A victory for conservation may be imminent. Congress looks poised to pass a bill that will provide stable annual spending streams from the Land and Water Conservation Fund (LWCF) for the foreseeable future. If the bill passes, the entire $900 million that goes into the fund each year, most of it from offshore oil and gas lease revenues, will be allocated to federal agencies for land acquisition and to states for park and recreation investments without having to go through the Congressional appropriations process. Bipartisan support for the bill, which has been combined with funding for the national park maintenance backlog, is strong and President Trump, in a surprising move, recently indicated that he would sign the legislation.
This is a momentous change. The original LWCF Act of 1965 included language stating that spending is subject to appropriations. None of the amendments to the act over the years altered this language. The law expired in 2015 and was finally given permanent reauthorization as part of the John D. Dingell, Jr. Conservation, Management, and Recreation Act a year ago. But that bill did not alter the appropriations language in the original act.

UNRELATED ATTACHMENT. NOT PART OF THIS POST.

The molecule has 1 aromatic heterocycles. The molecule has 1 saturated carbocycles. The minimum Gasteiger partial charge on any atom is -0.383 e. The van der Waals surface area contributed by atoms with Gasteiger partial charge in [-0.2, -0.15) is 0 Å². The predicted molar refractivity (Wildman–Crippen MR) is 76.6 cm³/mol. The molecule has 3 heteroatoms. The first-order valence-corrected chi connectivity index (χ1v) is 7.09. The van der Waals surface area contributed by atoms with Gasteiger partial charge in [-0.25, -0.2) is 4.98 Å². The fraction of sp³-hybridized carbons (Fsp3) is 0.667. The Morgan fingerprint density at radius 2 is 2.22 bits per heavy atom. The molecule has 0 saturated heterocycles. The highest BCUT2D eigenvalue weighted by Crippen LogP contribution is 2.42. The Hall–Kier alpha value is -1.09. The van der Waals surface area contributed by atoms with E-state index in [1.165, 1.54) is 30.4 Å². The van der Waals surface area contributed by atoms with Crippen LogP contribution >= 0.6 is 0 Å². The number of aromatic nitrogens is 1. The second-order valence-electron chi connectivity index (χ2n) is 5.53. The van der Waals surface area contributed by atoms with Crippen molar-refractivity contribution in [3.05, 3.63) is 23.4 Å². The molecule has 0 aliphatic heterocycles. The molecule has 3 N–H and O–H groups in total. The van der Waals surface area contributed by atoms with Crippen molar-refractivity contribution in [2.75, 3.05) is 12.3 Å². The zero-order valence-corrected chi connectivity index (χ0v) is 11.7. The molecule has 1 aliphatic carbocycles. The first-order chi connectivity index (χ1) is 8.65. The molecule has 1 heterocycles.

The LWCF has protected eight million acres of land and funded state and local park projects in 98 percent of all counties in the United States. But being subject to appropriations has led to wild swings in LWCF spending, year to year, and to spending well below the $900 million level authorized since 1977. I’ve written about these funding issues before—in a 2018 blog post that contrasted LWCF and state wildlife conservation programs that have dedicated funding not subject to appropriations, and in a 2015 blog post that argued for changes to the law upon reauthorization, including a move to permanent funding. Both posts show how spending has trended downward but fluctuated wildly year to year since the 1970s.
Many LWCF supporters have decried the appropriations provision for years. Why now, in 2020, is this 55-year-old conservation funding program finally getting the change so many have supported? In my view, the growing popularity of public lands for outdoor recreation—epitomized by record numbers of visitors at national parks and other sites such as national monuments—and the increasing recognition of outdoor recreation’s contribution to the economy (2.2 percent of GDP in 2017) have shifted thinking in Congress about the value of public lands. Evidence of this shift came a year ago with passage of the Dingell Act, a massive public lands bill that included 1.3 million new acres of wilderness area, three new national monuments, expansion of eight national parks, and a host of other provisions, along with the LWCF Act reauthorization.
While this coming achievement (if the bill becomes law) does a great deal to protect public lands, preserve cultural and historical artifacts, and conserve the environment, three next steps would further improve federal policy toward outdoor recreation.